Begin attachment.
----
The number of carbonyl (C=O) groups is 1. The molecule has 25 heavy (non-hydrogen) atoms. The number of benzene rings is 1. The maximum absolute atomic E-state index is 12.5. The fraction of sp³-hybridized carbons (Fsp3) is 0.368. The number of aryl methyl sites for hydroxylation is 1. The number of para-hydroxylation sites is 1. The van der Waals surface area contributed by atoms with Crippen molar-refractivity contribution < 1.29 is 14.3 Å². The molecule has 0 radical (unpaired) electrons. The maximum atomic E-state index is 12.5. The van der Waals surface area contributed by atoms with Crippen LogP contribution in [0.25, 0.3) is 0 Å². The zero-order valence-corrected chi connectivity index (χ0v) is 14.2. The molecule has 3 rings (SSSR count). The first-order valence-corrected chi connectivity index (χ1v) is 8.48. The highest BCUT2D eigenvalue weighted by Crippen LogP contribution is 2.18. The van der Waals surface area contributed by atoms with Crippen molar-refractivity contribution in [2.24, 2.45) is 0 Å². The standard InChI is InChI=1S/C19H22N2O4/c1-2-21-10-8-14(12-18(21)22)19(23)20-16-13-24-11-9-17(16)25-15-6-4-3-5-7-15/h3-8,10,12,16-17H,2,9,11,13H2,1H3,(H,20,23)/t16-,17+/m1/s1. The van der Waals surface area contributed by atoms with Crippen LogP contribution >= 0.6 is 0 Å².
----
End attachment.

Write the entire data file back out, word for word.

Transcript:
The number of carbonyl (C=O) groups is 1. The molecule has 25 heavy (non-hydrogen) atoms. The number of benzene rings is 1. The maximum absolute atomic E-state index is 12.5. The fraction of sp³-hybridized carbons (Fsp3) is 0.368. The number of aryl methyl sites for hydroxylation is 1. The number of para-hydroxylation sites is 1. The van der Waals surface area contributed by atoms with Crippen molar-refractivity contribution < 1.29 is 14.3 Å². The molecule has 0 radical (unpaired) electrons. The maximum atomic E-state index is 12.5. The van der Waals surface area contributed by atoms with Crippen LogP contribution in [0.25, 0.3) is 0 Å². The zero-order valence-corrected chi connectivity index (χ0v) is 14.2. The molecule has 3 rings (SSSR count). The first-order valence-corrected chi connectivity index (χ1v) is 8.48. The highest BCUT2D eigenvalue weighted by Crippen LogP contribution is 2.18. The van der Waals surface area contributed by atoms with Crippen molar-refractivity contribution in [2.24, 2.45) is 0 Å². The standard InChI is InChI=1S/C19H22N2O4/c1-2-21-10-8-14(12-18(21)22)19(23)20-16-13-24-11-9-17(16)25-15-6-4-3-5-7-15/h3-8,10,12,16-17H,2,9,11,13H2,1H3,(H,20,23)/t16-,17+/m1/s1. The van der Waals surface area contributed by atoms with Crippen LogP contribution >= 0.6 is 0 Å².